The role of GPS/GPS which contains both albumin and CRP reflects both nutritional status and systemic inflammatory response.[19-21]

In the present study, a high GPS/mGPS was statistically significantly associated with poor survival outcomes in patients receiving second-line CTx protocol. Survival of patients with Score 0 was better than that of Score 1 and/ or 2 (P < 0.001). Of 78 patients who died, only 16 patients belonged to Score 0 (GPS/mGPS), compared to 30 patients who belonged to Score 1 (GPS/mGPS) and 32 patients belonged to Score 2 (GPS/mGPS). Those results were in agreement with other previous data.

A retrospective study that included 807 patients with PC indicated that the OS was statistically significantly better for the mGPS-0 compared with the mGPS-1 (15.9 vs. 5.8 months, respectively), the authors concluded that the mGPS is an independent predictive factor, particularly for advanced/metastatic setting.[10]

Similarly, Chen et al. presented an abstract in ESMO 2018 about the predictive value of mGPS in patients with mPC treated with liposomal irinotecan with fluorouracil and leucovorin (NAPOLI-1 study). Post hoc analysis was matched with the data of the prognostic role of mGPS in survival estimation. Furthermore, the median OS was statistically significantly improved in patients with mGPS-0 compared with patients with mGPS-2 and/or mGPS-1.[22]

The same results were obtained by Glen et al. when evaluated GPS on 187 patients with inoperable PC.[23] Moreover, Shimoda et al. analysed the survival rate of 83 patients with advanced/mPC treated in the second Department of Surgery, Dokkyo Medical University, Mibu, Japan, by CTx either single or combined. They observed that ECOG PS, CA19.9 and GPS were independent prognostic factors.[24]

A comparable study by Sinn et al.[25] on 208 patients with advanced PC who received second-line CTx protocol reported that serum CA19.9 and PS were associated with OS. These results are similar to what was shown in our study. The same results reported by Kasuga et al.[26] on 61 patients with advanced PC and gemcitabine refractory in second-line CTx protocol. The prognostic value of CA19.9 and PS has been confirmed in previous meta-analysis and systemic review in the same setting.[27,28] However, the prognostic value of CA19.9 was not confirmed in our study (P = 0.3). The controversy in the results may be related to differences in sample size, lifestyle, diet, or genetics.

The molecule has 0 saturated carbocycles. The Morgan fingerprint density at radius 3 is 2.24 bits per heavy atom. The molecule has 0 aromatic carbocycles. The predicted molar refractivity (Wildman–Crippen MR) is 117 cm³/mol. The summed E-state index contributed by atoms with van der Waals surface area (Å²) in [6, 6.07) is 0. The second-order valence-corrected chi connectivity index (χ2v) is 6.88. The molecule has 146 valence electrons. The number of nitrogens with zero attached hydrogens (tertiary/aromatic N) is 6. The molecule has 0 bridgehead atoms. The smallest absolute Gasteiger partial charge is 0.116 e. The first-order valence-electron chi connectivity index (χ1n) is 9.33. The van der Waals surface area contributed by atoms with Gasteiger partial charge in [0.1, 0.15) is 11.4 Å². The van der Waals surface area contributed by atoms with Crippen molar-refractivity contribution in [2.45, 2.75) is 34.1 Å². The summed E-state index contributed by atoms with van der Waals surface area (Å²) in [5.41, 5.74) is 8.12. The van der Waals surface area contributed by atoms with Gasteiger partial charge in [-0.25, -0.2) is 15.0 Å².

Growing evidence demonstrated the link between tumour microenvironments and the inflammatory response. The released cytokines influence tumour behavior, including tumour growth, angiogenesis and even therapeutic resistance.[29] The molecular basis implying the link between GPS/mGPS and poor mPC outcome is still vague. A possible explanation is that the nutritional and immune status of the patients was represented by these scores. CRP and serum albumin (a component of GPS/mGPS) are acute-phase proteins produced by hepatocytes.[30]

CRP level is controlled by several cytokines such as transforming growth factor-B, tumour necrosis factor (NF), interleukin (IL)- 1 and IL-2. Data showed the association between IL-1 and IL2 levels and survival outcome in PC. In addition, CRP is associated with tumour-infiltrating lymphocytes.[31,32]

Furthermore, many studies had demonstrated that CRP is an independent prognostic factor in different malignant tumours.[33-35]

Thus, the investigators proposed that inhibition of IL-1 may induce tumour growth arrest by antagonising IL-1-induced NF-kB activity.[36,37]

The serum albumin level is used as a surrogate marker of nutritional status and liver function. Hypoalbuminaemia is associated with poor survival outcomes in many types of cancers including PC.[8,38-42]

According to the guidelines for the management of mPC, the use of second-line CTx is highly recommended after failure of first-line CTx. However, the value of palliative CTx in those subgroups of patients keeps controversial and the determination of therapy remains a matter of argument.[43,44] When we decided palliative CTx, quality of life and therapy- related toxicity are of great importance. In this setting, the prognostic factors may aid the physician in choosing the proper protocol for proper patients.

CONCLUSION

GPS/mGPS is an easy and applicable index that may be used in daily practice and may help in the prognostic stratification of mPC patients to avoid overtreatment in frail patients regardless of the type of second-line CTx protocol.

Declaration of patient consent

Patients’ consent not required as patients’ identity is not disclosed or compromised.

Financial support and sponsorship

Nil.

Conflicts of interest

There are no conflicts of interest.